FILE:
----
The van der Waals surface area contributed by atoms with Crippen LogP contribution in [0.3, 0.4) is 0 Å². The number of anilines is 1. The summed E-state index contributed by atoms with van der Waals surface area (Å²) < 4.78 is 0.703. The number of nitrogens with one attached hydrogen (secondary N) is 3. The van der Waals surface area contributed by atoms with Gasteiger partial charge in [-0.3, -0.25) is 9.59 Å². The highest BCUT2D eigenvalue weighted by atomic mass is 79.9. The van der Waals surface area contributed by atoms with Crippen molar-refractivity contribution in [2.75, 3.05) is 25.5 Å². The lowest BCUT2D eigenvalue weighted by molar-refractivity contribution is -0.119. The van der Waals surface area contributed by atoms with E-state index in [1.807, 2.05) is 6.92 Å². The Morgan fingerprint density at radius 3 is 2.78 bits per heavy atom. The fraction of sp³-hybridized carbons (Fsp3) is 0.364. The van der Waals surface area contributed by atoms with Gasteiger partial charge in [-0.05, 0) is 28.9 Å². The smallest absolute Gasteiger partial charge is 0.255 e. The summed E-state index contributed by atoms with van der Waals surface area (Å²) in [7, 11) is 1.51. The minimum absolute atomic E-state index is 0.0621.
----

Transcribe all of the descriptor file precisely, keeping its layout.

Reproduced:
The van der Waals surface area contributed by atoms with Crippen LogP contribution in [0.3, 0.4) is 0 Å². The number of anilines is 1. The summed E-state index contributed by atoms with van der Waals surface area (Å²) < 4.78 is 0.703. The number of nitrogens with one attached hydrogen (secondary N) is 3. The van der Waals surface area contributed by atoms with Gasteiger partial charge in [-0.3, -0.25) is 9.59 Å². The highest BCUT2D eigenvalue weighted by atomic mass is 79.9. The van der Waals surface area contributed by atoms with Crippen molar-refractivity contribution in [2.75, 3.05) is 25.5 Å². The lowest BCUT2D eigenvalue weighted by molar-refractivity contribution is -0.119. The van der Waals surface area contributed by atoms with E-state index in [1.807, 2.05) is 6.92 Å². The Morgan fingerprint density at radius 3 is 2.78 bits per heavy atom. The fraction of sp³-hybridized carbons (Fsp3) is 0.364. The van der Waals surface area contributed by atoms with Gasteiger partial charge in [-0.05, 0) is 28.9 Å². The smallest absolute Gasteiger partial charge is 0.255 e. The summed E-state index contributed by atoms with van der Waals surface area (Å²) in [7, 11) is 1.51. The minimum absolute atomic E-state index is 0.0621.